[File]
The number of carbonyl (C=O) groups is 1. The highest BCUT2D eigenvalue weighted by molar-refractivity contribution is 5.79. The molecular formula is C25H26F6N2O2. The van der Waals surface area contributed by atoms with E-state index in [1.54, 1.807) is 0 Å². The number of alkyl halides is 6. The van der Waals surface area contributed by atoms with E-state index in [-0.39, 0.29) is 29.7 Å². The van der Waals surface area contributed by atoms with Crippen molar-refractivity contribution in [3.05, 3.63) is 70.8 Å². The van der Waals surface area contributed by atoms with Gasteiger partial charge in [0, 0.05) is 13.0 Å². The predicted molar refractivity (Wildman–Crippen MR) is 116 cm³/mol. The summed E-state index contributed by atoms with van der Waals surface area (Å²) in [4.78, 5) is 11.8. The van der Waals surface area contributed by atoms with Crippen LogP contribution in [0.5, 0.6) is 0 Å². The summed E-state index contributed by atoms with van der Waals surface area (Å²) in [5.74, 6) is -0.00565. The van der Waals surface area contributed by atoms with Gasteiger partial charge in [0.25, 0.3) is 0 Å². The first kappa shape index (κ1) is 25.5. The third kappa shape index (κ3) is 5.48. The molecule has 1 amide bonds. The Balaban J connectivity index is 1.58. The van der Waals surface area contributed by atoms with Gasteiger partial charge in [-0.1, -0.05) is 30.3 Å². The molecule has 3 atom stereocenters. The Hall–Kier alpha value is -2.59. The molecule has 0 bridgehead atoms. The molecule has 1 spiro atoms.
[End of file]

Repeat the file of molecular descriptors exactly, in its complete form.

The number of carbonyl (C=O) groups is 1. The highest BCUT2D eigenvalue weighted by molar-refractivity contribution is 5.79. The molecular formula is C25H26F6N2O2. The van der Waals surface area contributed by atoms with E-state index in [1.54, 1.807) is 0 Å². The number of alkyl halides is 6. The van der Waals surface area contributed by atoms with E-state index in [-0.39, 0.29) is 29.7 Å². The van der Waals surface area contributed by atoms with Crippen molar-refractivity contribution in [3.05, 3.63) is 70.8 Å². The van der Waals surface area contributed by atoms with Gasteiger partial charge in [0, 0.05) is 13.0 Å². The predicted molar refractivity (Wildman–Crippen MR) is 116 cm³/mol. The summed E-state index contributed by atoms with van der Waals surface area (Å²) in [4.78, 5) is 11.8. The van der Waals surface area contributed by atoms with Crippen LogP contribution in [0.5, 0.6) is 0 Å². The summed E-state index contributed by atoms with van der Waals surface area (Å²) in [5.74, 6) is -0.00565. The van der Waals surface area contributed by atoms with Gasteiger partial charge in [0.25, 0.3) is 0 Å². The first kappa shape index (κ1) is 25.5. The third kappa shape index (κ3) is 5.48. The molecule has 1 amide bonds. The Balaban J connectivity index is 1.58. The van der Waals surface area contributed by atoms with Gasteiger partial charge in [-0.1, -0.05) is 30.3 Å². The molecule has 3 atom stereocenters. The Hall–Kier alpha value is -2.59. The molecule has 0 bridgehead atoms. The molecule has 1 spiro atoms.